I named Unwind one of my favorite books of 2012, so I think it would make sense that I eventually followed up with the sequel, Unwholly. Normally, I don’t worry that sequels will live up to my expectations because I have a habit of trusting authors(sometimes overly so), but Unwind was just so good that it took me a week before I felt ready to move on to Unwholly.
by Neal Shusterman
Summary from Goodreads:
Thanks to Connor, Lev, and Risa—and their high-profile revolt at Happy Jack Harvest Camp—people can no longer turn a blind eye to unwinding. Ridding society of troublesome teens while simltaneously providing much-needed tissues for transplant might be convenient, but its morality has finally been brought into question. However, unwinding has become big business, and there are powerful political and corporate interests that want to see it not only continue, but also expand to the unwinding of prisoners and the impoverished.
Cam is a product of unwinding; made entirely out of the parts of other unwinds, he is a teen who does not technically exist. A futuristic Frankenstein, Cam struggles with a search for identity and meaning and wonders if a rewound being can have a soul. And when the actions of a sadistic bounty hunter cause Cam’s fate to become inextricably bound with the fates of Connor, Risa, and Lev, he’ll have to question humanity itself.
Rife with action and suspense, this riveting companion to the perennially popular Unwind challenges assumptions about where life begins and ends—and what it means to live.
One of the things I loved about Unwind was that the ending was so satisfying. Not everything was wrapped up in a neat little bow, but the world would have been just fine without a sequel, which made me hesistant to pick this book up. However, I’m too curious not to read such a book. For the most part, Unwholly lived up to my expectations. Lev is still one of the most interesting literary characters I’ve ever read, so complex with motives and truly three dimensional.
Here is what I really loved about Unwholly:
- More back story on the Heartland War and how the Unwind amendment could be approved so quickly.
- The same emotional complexity that was found in Unwind.
- The “bigger picture” this book takes with science and corporations. I think adding in this corporate element made the world of Unwholly more believable.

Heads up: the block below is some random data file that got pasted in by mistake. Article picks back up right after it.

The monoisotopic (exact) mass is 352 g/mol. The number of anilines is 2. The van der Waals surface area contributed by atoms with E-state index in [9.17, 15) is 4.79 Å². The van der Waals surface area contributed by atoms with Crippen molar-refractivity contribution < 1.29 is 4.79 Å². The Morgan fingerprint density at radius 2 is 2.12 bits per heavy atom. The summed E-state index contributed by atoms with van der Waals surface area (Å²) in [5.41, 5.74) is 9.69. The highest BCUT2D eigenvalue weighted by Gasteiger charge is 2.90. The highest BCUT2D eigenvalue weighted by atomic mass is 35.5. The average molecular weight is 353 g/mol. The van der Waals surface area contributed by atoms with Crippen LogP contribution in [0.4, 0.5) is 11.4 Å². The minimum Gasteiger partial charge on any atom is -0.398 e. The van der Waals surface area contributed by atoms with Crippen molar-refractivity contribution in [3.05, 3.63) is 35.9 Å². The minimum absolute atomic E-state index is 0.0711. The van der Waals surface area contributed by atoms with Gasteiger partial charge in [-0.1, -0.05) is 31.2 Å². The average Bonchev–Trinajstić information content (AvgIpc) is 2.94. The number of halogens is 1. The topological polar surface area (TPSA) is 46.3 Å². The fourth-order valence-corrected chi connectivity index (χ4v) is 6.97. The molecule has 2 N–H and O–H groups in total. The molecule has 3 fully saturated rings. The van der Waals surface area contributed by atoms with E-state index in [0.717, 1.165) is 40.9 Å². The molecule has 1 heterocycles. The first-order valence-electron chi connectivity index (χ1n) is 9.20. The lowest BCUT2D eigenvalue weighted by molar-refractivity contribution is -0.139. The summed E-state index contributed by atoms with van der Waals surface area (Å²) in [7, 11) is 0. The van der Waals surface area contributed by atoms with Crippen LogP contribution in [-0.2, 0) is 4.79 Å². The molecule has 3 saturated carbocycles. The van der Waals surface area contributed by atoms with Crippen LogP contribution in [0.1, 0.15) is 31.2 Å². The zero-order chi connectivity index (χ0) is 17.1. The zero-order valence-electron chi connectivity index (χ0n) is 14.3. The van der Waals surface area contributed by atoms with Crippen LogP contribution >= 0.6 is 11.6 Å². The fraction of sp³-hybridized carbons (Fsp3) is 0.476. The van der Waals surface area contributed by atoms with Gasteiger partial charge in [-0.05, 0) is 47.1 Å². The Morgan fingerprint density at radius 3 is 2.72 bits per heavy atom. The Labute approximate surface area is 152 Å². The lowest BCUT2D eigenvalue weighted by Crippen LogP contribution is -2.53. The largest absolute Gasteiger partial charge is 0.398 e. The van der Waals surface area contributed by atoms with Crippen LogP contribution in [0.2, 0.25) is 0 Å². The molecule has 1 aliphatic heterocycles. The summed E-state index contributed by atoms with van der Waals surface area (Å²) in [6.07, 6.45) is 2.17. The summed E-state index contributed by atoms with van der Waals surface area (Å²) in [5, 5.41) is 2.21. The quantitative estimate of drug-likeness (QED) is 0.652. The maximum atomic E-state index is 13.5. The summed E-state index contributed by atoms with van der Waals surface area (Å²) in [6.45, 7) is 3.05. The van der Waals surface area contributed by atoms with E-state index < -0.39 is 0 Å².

- The story line about the oppressed storks(there were parts of this that I didn’t exactly like, but on the whole I think the idea of adding it is a good one–once again adds more depth to all the factors that come into play in real life)
- The plot lines(yes, the multiple ones). As frustrating as it can be at times to juggle so many stories and characters, I appreciate how complex the situations presented in this book are. That’s how real life normally works too–not just a linear cause and effect but several factors normally go in to causing something.
- High stakes. The stakes in Unwind were personally high for the characters I came to cherish, but in Unwholly, we get to see just how many lives are in danger.
- Most of the new characters. As much as I loved Risa, Connor, and Lev, I’m once again reminded that there are other desperate people in the world of Unwind.
- The addition of a character made completely out of Unwinds. Horrifying, creepy, and raises interesting questions.
The few things I wasn’t so fond of:
- The character of Starkey. Shusterman is so good at making all his characters believable, but I just could not follow Starkey’s one-track motive. He never questions or doubts his decisions, and I find this hard to swallow from an author who at times made Roland more than just a stand-in villain and let you inside the minds of people who really thought they what they were doing was for the best.
- While I loved the changing points of view in the first book, every once in a while a view seemed out of place in this book. Not enough to make me frustrated, but it did distract from the story some.
Final Impression: It would be hard for Unwholly to live up to my standard that was set by Unwind, but it does not disappoint. It’s not the near-perfect work I consider Unwind to be, but it’s very, very close, and more than a worthwhile read. 4/5 stars.
You can find Unwholly on Amazon.